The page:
How the Women of Paris Lived, Loved and Died in the 1940s
How did the women of Paris survive the grim years of German occupation – and how, in the aftermath of liberation, did they come to terms with their actions? This first in-depth account of the lives of ordinary women in the occupied city charts the experiences of collaborators and resisters, actresses and prostitutes, teachers and writers, Nazis and Jews, in an atmosphere where sex became currency and life-or-death decisions were faced every day.
From Pre-Raphaelites to Punk
London has always been home to outsiders, people who can't, or won't, abide by the rules of respectable society. This entertaining, anecdotal history charts two centuries of bohemianism, including such colourful characters as Oscar Wilde and Aubrey Beardsley, the Bloomsburyites and Bright Young Things, and Dylan Thomas boozing through the Blitz. It is also a guide to the places where Bohemia flourished: the Cafe Royal, the Colony Room and the Gargoyle Club.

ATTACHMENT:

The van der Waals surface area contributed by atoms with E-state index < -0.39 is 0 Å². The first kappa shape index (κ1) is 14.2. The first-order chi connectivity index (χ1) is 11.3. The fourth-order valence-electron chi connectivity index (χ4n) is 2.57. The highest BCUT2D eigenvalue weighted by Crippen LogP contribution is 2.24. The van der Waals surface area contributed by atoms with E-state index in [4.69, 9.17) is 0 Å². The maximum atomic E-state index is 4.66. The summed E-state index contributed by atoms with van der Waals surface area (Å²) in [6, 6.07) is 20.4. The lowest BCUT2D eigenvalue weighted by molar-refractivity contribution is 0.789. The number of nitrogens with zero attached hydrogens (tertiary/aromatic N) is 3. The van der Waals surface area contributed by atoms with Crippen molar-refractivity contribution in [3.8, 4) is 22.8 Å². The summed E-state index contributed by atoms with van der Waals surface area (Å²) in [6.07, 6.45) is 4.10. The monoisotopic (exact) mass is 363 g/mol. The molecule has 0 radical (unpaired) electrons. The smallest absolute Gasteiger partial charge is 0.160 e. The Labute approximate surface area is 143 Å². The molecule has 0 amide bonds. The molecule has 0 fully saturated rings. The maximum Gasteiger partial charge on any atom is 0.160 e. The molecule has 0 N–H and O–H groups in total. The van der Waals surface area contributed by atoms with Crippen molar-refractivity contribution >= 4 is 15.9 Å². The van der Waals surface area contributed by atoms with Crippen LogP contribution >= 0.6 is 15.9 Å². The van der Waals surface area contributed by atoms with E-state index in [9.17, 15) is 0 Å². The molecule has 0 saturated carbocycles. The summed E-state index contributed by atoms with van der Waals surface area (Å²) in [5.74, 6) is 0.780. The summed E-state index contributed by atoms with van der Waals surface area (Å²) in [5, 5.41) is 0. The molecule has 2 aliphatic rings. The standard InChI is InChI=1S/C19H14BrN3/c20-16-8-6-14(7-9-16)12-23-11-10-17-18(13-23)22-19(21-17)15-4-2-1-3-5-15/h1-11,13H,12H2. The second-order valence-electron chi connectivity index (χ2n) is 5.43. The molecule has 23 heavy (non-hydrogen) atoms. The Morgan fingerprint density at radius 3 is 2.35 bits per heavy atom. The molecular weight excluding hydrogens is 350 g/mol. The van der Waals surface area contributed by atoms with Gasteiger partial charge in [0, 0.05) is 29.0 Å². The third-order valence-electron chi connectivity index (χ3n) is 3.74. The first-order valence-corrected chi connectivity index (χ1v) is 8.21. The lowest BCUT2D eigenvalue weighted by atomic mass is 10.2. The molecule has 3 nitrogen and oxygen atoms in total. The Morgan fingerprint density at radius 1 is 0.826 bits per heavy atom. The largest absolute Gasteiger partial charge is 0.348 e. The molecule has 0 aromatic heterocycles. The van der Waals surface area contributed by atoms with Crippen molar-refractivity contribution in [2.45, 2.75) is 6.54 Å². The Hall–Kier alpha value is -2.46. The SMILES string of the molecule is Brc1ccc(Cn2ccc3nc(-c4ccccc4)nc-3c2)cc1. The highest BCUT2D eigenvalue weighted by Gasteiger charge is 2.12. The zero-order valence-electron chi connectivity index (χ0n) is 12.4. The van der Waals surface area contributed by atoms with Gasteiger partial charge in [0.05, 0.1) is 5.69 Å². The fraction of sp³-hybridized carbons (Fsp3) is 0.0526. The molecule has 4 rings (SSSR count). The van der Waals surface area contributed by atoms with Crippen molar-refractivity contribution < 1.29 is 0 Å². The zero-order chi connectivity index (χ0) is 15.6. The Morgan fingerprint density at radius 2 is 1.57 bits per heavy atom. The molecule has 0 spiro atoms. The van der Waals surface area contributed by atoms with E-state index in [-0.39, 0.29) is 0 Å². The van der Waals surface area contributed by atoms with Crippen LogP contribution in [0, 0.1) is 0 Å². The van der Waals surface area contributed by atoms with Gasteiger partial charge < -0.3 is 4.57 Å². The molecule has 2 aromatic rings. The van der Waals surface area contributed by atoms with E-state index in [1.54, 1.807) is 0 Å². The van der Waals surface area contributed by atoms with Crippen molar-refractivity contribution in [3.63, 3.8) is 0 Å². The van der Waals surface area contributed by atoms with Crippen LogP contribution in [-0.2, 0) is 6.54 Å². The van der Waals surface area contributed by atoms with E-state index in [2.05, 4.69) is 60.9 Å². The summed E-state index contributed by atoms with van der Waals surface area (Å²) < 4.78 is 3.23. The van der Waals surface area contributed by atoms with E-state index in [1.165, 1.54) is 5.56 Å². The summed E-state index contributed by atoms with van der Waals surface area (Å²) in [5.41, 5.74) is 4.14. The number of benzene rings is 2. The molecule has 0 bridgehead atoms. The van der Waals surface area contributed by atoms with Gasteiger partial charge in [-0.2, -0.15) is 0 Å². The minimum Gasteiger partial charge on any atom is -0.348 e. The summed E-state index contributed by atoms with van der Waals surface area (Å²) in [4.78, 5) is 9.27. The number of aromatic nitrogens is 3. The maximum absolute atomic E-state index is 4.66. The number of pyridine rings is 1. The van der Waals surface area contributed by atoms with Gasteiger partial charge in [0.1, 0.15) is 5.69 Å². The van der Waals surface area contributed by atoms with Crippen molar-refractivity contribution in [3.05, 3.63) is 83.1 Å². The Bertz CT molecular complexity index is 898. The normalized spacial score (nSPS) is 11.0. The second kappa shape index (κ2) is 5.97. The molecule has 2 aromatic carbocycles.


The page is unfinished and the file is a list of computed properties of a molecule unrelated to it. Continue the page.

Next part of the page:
A Dance Through Time
Images of Western Social Dancing from the Middle Ages to Modern Times
Where depictions of peasant revels may be exuberant and unfettered, the stately codes of formal dance before the modern era created a tension between sobriety and decorum and underlying emotion or sexual tension. This art history curates images of dance from the Bodleian Library and explores their different meanings and themes, including how artists have conveyed the movement of dance technically and the social and historical information that can be gleaned from depictions of dancing, instructional illustrations and satirical sketches.